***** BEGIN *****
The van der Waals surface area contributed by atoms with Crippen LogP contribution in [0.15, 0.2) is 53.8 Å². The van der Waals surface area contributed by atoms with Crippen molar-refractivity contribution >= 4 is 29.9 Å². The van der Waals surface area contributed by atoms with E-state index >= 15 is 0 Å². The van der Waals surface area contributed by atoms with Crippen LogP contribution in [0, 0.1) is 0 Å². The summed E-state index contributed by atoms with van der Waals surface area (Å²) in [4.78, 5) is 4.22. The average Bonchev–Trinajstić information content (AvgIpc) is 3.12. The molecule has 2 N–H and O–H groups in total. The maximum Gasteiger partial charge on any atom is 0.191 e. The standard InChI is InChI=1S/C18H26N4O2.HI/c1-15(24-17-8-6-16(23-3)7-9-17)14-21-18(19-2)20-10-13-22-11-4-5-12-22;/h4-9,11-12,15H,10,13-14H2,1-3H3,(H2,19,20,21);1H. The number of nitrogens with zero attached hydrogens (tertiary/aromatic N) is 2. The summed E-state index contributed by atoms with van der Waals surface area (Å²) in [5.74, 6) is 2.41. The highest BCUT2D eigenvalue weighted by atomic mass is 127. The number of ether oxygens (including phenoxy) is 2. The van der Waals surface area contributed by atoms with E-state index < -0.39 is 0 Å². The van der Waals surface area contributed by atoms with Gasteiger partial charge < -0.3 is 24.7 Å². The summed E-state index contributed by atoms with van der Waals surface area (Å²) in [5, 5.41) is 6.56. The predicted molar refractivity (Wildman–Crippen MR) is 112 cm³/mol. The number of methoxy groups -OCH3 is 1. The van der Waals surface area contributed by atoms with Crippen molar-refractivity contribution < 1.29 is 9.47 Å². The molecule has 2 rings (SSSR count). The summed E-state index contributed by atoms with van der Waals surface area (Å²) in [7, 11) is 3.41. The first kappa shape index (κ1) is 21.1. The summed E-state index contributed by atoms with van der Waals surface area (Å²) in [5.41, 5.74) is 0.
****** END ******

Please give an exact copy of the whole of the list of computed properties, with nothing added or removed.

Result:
The van der Waals surface area contributed by atoms with Crippen LogP contribution in [0.15, 0.2) is 53.8 Å². The van der Waals surface area contributed by atoms with Crippen molar-refractivity contribution >= 4 is 29.9 Å². The van der Waals surface area contributed by atoms with E-state index >= 15 is 0 Å². The van der Waals surface area contributed by atoms with Crippen LogP contribution in [0, 0.1) is 0 Å². The summed E-state index contributed by atoms with van der Waals surface area (Å²) in [4.78, 5) is 4.22. The average Bonchev–Trinajstić information content (AvgIpc) is 3.12. The molecule has 2 N–H and O–H groups in total. The maximum Gasteiger partial charge on any atom is 0.191 e. The standard InChI is InChI=1S/C18H26N4O2.HI/c1-15(24-17-8-6-16(23-3)7-9-17)14-21-18(19-2)20-10-13-22-11-4-5-12-22;/h4-9,11-12,15H,10,13-14H2,1-3H3,(H2,19,20,21);1H. The number of nitrogens with zero attached hydrogens (tertiary/aromatic N) is 2. The summed E-state index contributed by atoms with van der Waals surface area (Å²) in [5.74, 6) is 2.41. The highest BCUT2D eigenvalue weighted by atomic mass is 127. The number of ether oxygens (including phenoxy) is 2. The van der Waals surface area contributed by atoms with E-state index < -0.39 is 0 Å². The van der Waals surface area contributed by atoms with Gasteiger partial charge < -0.3 is 24.7 Å². The summed E-state index contributed by atoms with van der Waals surface area (Å²) in [5, 5.41) is 6.56. The predicted molar refractivity (Wildman–Crippen MR) is 112 cm³/mol. The number of methoxy groups -OCH3 is 1. The van der Waals surface area contributed by atoms with Crippen molar-refractivity contribution < 1.29 is 9.47 Å². The molecule has 2 rings (SSSR count). The summed E-state index contributed by atoms with van der Waals surface area (Å²) in [7, 11) is 3.41. The first kappa shape index (κ1) is 21.1. The summed E-state index contributed by atoms with van der Waals surface area (Å²) in [5.41, 5.74) is 0.